Figure 2 shows the SEM micrographs of the primer and the three-layer paints consisting of the primer (~70 μm), anticorrosion (~142 μm) and antifouling (~136 μm) layers. These layers were doped by the nanocontainers except the primer coating. The anticorrosion coating was always doped with CeMo loaded with 8HQ to the total amount of 5 wt. %. The antifouling coatings were doped with the nanocontainers as shown in table 1 in a total amount of 8 wt. %.
The concentration of the compounds incorporated into the nanocontainers was determined via ultraviolet – visible spectroscopy. For example, we developed a reference curve of SN211 in solvent xylene of defined concentrations. Initially, SN211 was isolated from the commercial solution xylenol. The purity of the product was confirmed by NMR spectroscopy 1H. Figure 2 shows the reference curve for SN211 in four defined amounts dissolved in xylene.
It was observed that SN211 has very good solubility in methanol and very poor solubility in PBS. Similar work was conducted for bromosphaerol and 8-Hydroxyquinoline for the CuO, ZnO and CuO nanocontainers to determine the Encapsulation Efficiency (EE) and Loading Capacity (LC). Table 2 shows the results of this study.
The samples were treated in seawater in the Mikrolimano harbor (close to Piraeus harbor) for three months and then were brought to the lab and were further exposed to 0.5 M NaCl solution for 48 hours. Electrochemical impedance spectroscopy (EIS) measurements were conducted in 0.5 M NaCl solution. Figure 3a shows the performance of the primer before and after exposure in the sea. Rp is ~10 108 Ω before exposure to the sea water and dropped drastically after the exposure. The primer doesn’t offer any corrosion protection to the metal. Figure 3b shows the performance of the two-layer coating consisting of the primer and the anticorrosion layer with 8 wt. % CeMo(8HQ). It is important to mention here that the paints used here were free of any additives but the only chemical added to the paints were the nanocontainers supplementary to the basic paint formulation. One can perceive from Figure 3b an improvement of Rp (>5 109 Ω) with respect to the primer protection and a drop of Rp to the value of 108 Ω, still significant protection.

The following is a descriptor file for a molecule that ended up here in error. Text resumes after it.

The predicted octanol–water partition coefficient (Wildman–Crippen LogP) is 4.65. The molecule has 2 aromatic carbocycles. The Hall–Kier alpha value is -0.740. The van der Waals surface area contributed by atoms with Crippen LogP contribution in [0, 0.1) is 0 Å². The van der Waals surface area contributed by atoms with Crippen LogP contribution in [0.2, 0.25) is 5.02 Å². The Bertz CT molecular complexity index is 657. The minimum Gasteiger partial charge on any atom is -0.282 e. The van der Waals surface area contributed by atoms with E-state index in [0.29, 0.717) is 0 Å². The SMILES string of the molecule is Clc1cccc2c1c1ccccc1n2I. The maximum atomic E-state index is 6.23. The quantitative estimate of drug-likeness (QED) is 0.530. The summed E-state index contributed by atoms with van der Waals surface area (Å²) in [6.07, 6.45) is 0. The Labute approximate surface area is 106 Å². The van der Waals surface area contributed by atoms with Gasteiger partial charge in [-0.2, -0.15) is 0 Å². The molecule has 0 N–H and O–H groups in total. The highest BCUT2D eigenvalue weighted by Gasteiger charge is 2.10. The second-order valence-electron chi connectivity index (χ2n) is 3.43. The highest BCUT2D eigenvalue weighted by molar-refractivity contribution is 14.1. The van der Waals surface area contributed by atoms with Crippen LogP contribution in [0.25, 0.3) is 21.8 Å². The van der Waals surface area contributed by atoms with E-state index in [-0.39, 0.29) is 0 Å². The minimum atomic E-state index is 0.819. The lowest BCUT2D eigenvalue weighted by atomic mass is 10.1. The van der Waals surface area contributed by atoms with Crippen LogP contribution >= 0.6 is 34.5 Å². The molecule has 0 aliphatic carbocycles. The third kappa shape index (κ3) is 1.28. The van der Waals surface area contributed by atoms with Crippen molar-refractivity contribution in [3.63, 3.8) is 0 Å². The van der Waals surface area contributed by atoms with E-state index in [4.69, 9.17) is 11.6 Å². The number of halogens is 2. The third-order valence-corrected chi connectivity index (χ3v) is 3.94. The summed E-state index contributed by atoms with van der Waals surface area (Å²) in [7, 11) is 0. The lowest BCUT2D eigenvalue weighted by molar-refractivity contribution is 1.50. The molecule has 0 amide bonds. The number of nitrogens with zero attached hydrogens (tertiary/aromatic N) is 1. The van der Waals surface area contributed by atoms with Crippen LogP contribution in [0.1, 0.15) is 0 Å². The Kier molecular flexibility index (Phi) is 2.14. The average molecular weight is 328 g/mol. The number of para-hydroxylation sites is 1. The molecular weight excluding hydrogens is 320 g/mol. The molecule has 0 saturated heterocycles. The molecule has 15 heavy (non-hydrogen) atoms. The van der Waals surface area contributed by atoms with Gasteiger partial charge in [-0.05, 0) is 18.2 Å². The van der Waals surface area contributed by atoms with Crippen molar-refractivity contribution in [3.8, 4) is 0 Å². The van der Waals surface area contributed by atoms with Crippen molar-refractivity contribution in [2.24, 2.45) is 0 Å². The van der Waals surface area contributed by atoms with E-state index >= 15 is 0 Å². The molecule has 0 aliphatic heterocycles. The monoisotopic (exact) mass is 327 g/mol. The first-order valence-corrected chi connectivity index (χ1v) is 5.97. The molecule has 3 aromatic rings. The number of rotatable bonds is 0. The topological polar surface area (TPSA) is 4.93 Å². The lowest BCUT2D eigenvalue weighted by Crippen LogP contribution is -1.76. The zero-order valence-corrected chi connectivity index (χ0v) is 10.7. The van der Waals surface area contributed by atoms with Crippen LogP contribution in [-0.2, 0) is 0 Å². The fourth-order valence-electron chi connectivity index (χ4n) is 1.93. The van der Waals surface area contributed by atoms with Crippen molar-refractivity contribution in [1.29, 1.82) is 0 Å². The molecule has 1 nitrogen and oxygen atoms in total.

Performance of the primer before and after exposure of the sample for three months into sea water.
Behavior of the primer plus anticorrosion paint with 8 wt. % CeMo(8HQ) before and after three months exposure to the sea water.
Figure 4 shows the paint consisting of the primer, anticorrosion with CeMo(8HQ) layer and antifouling paint with CuO (Bromosphaerol). Rp is better than 5 109 Ω for the sample before exposure to the sea and slightly dropped to the value of greater than 2 109 Ω for the sample exposed to the sea water for three months. The top layer of antifouling with CuO (Bromosphaerol) improves the corrosion protection of the marine paint with the nanocontainer addition.
Figure 5 shows the EIS of the three-layer system the top of which is doped with nanocontainers loaded with SeaNineTM 211. The one in the left (a) consists of top layer with the antifouling paint incorporating the CuO (SN) and the ZnO (SN) nanocontainers, the intermediate anticorrosion paint incorporating the CeMo(8HQ) nanocontainers and the primer. The other on the left (b) composed of the antifouling paint including the CuO (SN) nanocontainers, the in-between anticorrosion paint integrating the CeMo(8HQ) nanocontainers and the primer. Rp for the left coating without exposure to the sea water was about 1010 Ω. After exposure to the sea water for three months, Rp improves as shown by the FRA response that means better anticorrosion behaviour of the protective paint. This behaviour in the literature can be attributed to self-healing of the paint . Similar behavior exhibits the paint of Figure 5b with the top layer consisting of antifouling paint with CuO (SN) nanocontainers.